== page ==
As more and more interests are attracted on deep research of network properties, there arises another demand for automatic visualization as an auxiliary analysis tool. Available drawing tools for biochemical networks are designed to work in certain network modeling platforms such as Cytoscape , PATIKA , VisANT , Cell Illustrator [13, 14], and CADLIVE [15, 16]. Because these modeling platforms are designed for specific purposes, most network analysis related numerical utilities are not provided. In this respect, a drawing tool accessible within a more versatile numerical software environment will be convenient. For example, integrated in the Bioinformatics Toolbox of MATLAB, GraphViz http://www.graphviz.org provides researchers a way to visualize networks while making use of powerful numerical analysis functions of MATLAB. However, the implemented general graph drawing algorithms of GraphViz are usually not adequate to produce satisfactory drawings for complex biochemical networks. This is another motivation of this work.
In this paper, we present our solution, LucidDraw, for easy and quick visualization of complex biochemical networks. The tool is powered by a new grid layout algorithm and accessible from within MATLAB.
The cost function and the weight matrix
A network layout is a configuration of the nodes and edges properly placed on a 2D plane. Generally, all nodes are represented as points without regard to their sizes and all edges are drawn as straight lines. Under such a drawing convention, a layout is fully described by the nodes' coordinates, denoted by R = (r1, r2, ..., r n ), where n is the number of nodes and r i = (x i , y i ) the coordinates. Because nodes are placed on grid points, all x i and y i are forced to be integers.
where w ij is the interaction weight of nodes i and j, which describes the way nodes interplay. The weights between all node pairs constitute the weight matrix. The term d ij is the Manhattan distance between nodes i and j. For detailed explanations about the design principles of the cost function, please refer to Ref .
The layout algorithm
The layout algorithm aims to find the best layout by optimizing the cost function, which can be described as follows:
Set R to a random layout
Repeat the following steps for niter times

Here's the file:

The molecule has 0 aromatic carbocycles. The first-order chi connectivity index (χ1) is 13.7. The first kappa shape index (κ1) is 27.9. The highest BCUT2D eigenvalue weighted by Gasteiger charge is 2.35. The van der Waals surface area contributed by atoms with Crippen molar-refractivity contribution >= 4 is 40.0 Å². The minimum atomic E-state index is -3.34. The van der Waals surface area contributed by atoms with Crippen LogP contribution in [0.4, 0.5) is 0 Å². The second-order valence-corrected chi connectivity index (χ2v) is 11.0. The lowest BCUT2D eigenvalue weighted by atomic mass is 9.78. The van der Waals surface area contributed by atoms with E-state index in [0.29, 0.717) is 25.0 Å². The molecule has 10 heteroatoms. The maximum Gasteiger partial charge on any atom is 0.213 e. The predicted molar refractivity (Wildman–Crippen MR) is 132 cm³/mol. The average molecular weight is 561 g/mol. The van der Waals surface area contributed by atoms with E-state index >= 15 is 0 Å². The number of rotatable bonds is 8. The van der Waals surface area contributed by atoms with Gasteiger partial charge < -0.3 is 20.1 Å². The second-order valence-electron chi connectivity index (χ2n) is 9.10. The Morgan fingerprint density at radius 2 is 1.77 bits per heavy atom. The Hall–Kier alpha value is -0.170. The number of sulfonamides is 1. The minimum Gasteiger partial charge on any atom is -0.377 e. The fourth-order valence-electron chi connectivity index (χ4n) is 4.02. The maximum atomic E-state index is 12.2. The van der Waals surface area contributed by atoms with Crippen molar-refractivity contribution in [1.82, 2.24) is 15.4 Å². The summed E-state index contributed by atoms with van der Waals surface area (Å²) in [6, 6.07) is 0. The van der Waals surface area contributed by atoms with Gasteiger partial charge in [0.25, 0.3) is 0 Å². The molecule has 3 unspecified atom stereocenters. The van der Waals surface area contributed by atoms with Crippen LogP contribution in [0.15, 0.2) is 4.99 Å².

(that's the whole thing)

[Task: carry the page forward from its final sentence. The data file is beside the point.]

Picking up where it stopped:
Generate R' by perturbing R
Locally optimize R'
If cost(R')< cost(R), set R = R'
(Otherwise, R remains unchanged.)
Output R as the final result
At beginning, a random layout R is set as the initial state, then the algorithm optimizes R through a neighborhood-test procedure that repeatedly tries to move every single node to its adjacent vacant sites to lower down the cost score. As neighborhood-test proceeds, the layout eventually arrives at such a state that its quality cannot be further improved by moving any single nodes, i.e., the cost function attains a local minimum. To fully optimize R, the layout should be managed to escape from the local minimum. For this reason, the algorithm perturbs the layout by moving each node with a given probability p to a randomly chosen neighboring location. The perturbed layout is then set to the neighborhood-test procedure. When this re-optimization-after-perturbation process repeats sufficiently many times, the layout becomes hopefully satisfactory and the whole computation ends.
An important feature of the algorithm is that it uses a simple global search strategy relies on the perturbation probability p. When p = 0, no node is perturbed, the output layout remains unchanged. When p = 1, all nodes change their positions, the output layout is little related to the input. For 0<p < 1, some parts of the input layout are unchanged, or "memorized". Heavy perturbations (i.e., perturbations with large p) lead to significant losses of previous optimization efforts, and consequently the re-optimization will demand relatively high computational expense. In practice, however, the performance is not very sensitive to p; moderate values, say, 0.3-0.7, work usually well. In LucidDraw, the default value of p is set to 0.7.